“I feel really good about where we are heading into Week 1 and we’ve just got to keep improving. We’ve improved all offseason. I feel like we got better each day in training camp and we’ve got to keep that same mentality heading into the regular season.”

Former 49ers receiver-turned actor, artist dies


Former 49ers receiver-turned actor, artist dies

Before he was an actor, a poet and a painter, Bernie Casey was a professional football player.

Casey died Wednesday in Los Angeles. He was 78.

The 49ers selected Casey in the first round of the 1961 NFL draft with the No. 9 overall selection out of Bowling Green. He was a college teammate of Jack Harbaugh, father of Jim and John Harbaugh.

Casey led the 49ers in receiving in 1962, ’63 and ’64. He appeared in 79 games in six seasons with the 49ers before a trade sent him to the Los Angeles Rams, where he finished his career. In his eight-year NFL career, Casey caught 359 passes for 5,444 yards and 40 touchdowns.

But Casey had other interests outside of football. He was the subject of a 1999 NFL Films profile, telling Steve Sabol he never loved football.

“You don’t have to love it, just be proficient at it,” Casey said. “People do things all the time that they don’t love, and they’re good at it. It’s a steppingstone to get from one place to another. It allows you to facility to pursue much bigger, more important visions.”

Casey left his career as an athlete – he also finished sixth in the 110-meter hurdles at the 1960 U.S. Olympic Track and Field Trials – to establish careers in the arts.

He made his acting debut in 1969 in Guns of the Magnificent Seven. He returned to football but only for a role in the TV movie Brian’s Song. He has 78 acting roles to his credit, including Revenge of the Nerds, Bill & Ted’s Excellent Adventure and the TV mini-series Roots: The Next Generation.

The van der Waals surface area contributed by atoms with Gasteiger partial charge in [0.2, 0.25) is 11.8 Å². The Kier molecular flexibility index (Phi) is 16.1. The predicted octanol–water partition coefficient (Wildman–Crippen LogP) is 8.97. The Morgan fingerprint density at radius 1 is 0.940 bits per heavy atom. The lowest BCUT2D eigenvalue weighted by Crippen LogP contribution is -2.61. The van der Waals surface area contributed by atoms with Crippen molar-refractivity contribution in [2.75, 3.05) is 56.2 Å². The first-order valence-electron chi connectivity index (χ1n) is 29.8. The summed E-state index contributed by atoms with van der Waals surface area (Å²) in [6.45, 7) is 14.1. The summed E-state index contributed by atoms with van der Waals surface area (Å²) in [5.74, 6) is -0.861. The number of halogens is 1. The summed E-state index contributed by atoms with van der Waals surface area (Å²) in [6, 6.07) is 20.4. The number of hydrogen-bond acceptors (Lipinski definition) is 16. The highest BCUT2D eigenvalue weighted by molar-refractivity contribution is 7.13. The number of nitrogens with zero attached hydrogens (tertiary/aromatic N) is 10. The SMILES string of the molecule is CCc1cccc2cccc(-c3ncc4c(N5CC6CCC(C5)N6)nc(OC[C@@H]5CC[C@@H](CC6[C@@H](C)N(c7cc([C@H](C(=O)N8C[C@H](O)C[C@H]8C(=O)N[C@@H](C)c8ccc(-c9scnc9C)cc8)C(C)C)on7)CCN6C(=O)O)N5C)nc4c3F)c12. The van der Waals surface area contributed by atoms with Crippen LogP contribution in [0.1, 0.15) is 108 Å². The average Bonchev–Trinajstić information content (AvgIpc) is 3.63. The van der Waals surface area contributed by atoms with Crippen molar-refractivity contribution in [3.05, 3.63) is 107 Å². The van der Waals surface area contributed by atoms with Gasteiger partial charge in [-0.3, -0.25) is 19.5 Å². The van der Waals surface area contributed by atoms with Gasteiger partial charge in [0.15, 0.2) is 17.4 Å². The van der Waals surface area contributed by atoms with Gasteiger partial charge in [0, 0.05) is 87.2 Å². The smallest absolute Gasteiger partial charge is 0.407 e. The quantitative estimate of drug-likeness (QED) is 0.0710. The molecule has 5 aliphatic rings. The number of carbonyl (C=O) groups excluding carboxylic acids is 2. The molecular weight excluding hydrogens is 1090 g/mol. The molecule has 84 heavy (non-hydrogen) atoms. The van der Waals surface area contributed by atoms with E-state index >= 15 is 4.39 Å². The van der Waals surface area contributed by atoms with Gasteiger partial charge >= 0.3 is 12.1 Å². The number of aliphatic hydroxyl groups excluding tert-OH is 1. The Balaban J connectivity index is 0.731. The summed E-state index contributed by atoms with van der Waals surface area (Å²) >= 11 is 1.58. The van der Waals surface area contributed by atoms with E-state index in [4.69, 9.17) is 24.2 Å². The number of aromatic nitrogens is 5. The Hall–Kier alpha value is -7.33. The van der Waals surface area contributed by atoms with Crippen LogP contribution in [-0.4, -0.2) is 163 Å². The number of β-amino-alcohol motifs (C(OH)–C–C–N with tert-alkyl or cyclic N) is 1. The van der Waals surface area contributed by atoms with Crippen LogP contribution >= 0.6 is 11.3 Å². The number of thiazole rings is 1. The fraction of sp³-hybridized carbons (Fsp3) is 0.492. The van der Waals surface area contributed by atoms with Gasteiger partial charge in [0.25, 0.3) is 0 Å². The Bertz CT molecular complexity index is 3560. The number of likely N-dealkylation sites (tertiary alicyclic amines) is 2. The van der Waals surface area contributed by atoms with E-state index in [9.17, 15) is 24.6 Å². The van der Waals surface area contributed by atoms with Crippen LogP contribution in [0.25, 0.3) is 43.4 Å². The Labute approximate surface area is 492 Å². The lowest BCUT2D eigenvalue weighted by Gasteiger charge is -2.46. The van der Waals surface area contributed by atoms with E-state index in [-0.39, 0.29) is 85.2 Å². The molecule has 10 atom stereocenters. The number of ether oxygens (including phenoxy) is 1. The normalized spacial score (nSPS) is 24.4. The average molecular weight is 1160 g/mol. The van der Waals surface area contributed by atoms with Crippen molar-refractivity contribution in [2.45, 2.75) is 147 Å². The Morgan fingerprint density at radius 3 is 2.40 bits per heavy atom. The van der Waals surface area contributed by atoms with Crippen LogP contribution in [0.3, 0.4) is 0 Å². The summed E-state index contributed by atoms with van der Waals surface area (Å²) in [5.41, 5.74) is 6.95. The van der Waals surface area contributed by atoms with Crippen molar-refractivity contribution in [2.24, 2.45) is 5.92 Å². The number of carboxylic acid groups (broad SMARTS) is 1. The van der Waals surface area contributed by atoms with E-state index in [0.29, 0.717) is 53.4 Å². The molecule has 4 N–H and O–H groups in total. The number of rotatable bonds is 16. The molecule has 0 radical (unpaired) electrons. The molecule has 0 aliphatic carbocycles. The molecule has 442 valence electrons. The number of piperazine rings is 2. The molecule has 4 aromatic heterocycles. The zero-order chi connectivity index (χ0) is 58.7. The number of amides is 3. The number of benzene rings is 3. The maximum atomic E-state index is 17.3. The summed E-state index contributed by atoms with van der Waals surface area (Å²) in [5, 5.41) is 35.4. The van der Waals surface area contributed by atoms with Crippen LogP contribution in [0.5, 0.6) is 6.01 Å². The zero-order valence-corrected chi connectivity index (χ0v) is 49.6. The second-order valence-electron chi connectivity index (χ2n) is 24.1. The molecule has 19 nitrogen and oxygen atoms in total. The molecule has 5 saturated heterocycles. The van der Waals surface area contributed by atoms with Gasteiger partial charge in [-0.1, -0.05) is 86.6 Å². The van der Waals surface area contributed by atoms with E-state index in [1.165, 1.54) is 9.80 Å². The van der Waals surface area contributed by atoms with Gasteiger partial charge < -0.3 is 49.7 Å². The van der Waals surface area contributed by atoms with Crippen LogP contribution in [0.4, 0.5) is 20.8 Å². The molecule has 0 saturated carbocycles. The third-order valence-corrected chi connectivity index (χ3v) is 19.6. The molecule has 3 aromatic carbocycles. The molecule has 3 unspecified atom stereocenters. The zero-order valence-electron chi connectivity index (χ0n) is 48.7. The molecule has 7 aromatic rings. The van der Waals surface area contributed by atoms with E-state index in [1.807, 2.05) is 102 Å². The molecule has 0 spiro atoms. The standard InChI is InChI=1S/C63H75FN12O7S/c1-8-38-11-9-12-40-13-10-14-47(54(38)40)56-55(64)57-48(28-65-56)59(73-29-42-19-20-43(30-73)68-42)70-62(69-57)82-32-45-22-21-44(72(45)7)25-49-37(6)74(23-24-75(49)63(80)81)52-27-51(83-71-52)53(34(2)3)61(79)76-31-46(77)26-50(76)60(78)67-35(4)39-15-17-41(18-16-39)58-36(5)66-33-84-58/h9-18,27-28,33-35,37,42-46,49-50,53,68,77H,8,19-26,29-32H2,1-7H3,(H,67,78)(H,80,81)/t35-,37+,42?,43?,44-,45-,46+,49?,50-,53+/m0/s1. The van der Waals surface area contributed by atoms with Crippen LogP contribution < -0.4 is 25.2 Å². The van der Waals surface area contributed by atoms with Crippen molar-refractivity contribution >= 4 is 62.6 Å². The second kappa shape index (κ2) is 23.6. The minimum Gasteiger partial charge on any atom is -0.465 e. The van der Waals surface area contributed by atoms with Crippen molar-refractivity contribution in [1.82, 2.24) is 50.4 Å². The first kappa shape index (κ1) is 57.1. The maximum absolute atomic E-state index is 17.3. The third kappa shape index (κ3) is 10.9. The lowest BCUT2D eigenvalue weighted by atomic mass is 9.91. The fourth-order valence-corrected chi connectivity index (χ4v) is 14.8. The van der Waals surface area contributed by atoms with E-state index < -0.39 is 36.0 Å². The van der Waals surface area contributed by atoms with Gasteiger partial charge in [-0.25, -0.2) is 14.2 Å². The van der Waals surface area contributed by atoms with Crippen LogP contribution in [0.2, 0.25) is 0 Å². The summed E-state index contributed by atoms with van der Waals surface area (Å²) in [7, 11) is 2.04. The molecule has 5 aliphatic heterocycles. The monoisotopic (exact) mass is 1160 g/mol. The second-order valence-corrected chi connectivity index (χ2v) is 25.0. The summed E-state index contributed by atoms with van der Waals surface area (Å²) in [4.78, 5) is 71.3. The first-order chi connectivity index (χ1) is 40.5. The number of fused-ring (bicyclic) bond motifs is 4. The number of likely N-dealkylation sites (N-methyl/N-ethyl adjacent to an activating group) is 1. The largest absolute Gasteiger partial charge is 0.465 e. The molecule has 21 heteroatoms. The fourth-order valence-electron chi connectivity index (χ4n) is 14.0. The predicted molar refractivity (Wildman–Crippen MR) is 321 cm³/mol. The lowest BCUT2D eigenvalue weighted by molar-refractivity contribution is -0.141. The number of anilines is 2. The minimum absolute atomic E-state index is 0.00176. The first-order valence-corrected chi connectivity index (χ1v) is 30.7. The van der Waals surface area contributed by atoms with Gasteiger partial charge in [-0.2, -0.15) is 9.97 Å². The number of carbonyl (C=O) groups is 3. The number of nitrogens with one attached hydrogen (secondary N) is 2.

Casey spent more than 20 years as chair of the board of trustees at the prestigious Savannah College of Art and Design. Casey was also a prominent artist. During 2003 exhibit of Casey’s work at the Thelma Harris Art Gallery in Oakland, Dr. Maya Angelou described what she liked about Casey’s work.

“I cannot see what Bernie Casey sees,” Angelou said. “Casey has the heart and the art to put his insight on canvas, and I am heartened by his action. For then I can comprehend his vision and even some of my own. His art makes my road less rock and my path less crooked.”


On eve of game vs Rams, 49ers only have two healthy safeties


On eve of game vs Rams, 49ers only have two healthy safeties

Starting safety Eric Reid will not be available for the 49ers on Thursday night, and the other presumptive starting safeties are questionable, too.

Jimmie Ward (hamstring) and Jaquiski Tartt (neck) went through limited practice Wednesdsay and are listed as questionable to face the Los Angeles Rams in front of a national television audience at Levi’s Stadium on Thursday night.

Ward and Tartt are expected to be available for the game, but the 49ers’ only healthy safeties are rookies Lorenzo Jerome and Adrian Colbert.

Reid is expected miss more than one game with a sprain of the posterior cruciate ligament in his left knee. Reid is listed as out for Thursday’s game, along with linebacker Reuben Foster.

The 49ers medical staff no longer requires Foster to wear an orthopedic boot to stabilize his high right ankle sprain. General manager John Lynch said Foster is making good progress, but the 49ers are going to be cautious with him.

“The one thing I know is that freak athletes tend to be freak healers, as well,” Lynch told NBC Sports Bay Area.

“He wanted to play the first week in the boot. That’s just the way he’s wired. We got to make sure he’s all the way healthy before we put him in, and we’re going to do that.”

Tight end George Kittle (hip) and linebacker Eli Harold (foot) are questionable for the game and are expected to play. Kittle sustained his injury during the 49ers’ 12-9 loss to the Seattle Seahawks on Sunday. Harold was stepped on during a practice this week.

49ers injury report
LB Reuben Foster (ankle)
S Eric Reid (knee)
LB Eli Harold (foot)
TE George Kittle (hip)
S Jaquiski Tartt (neck)
S Jimmie Ward (hamstring)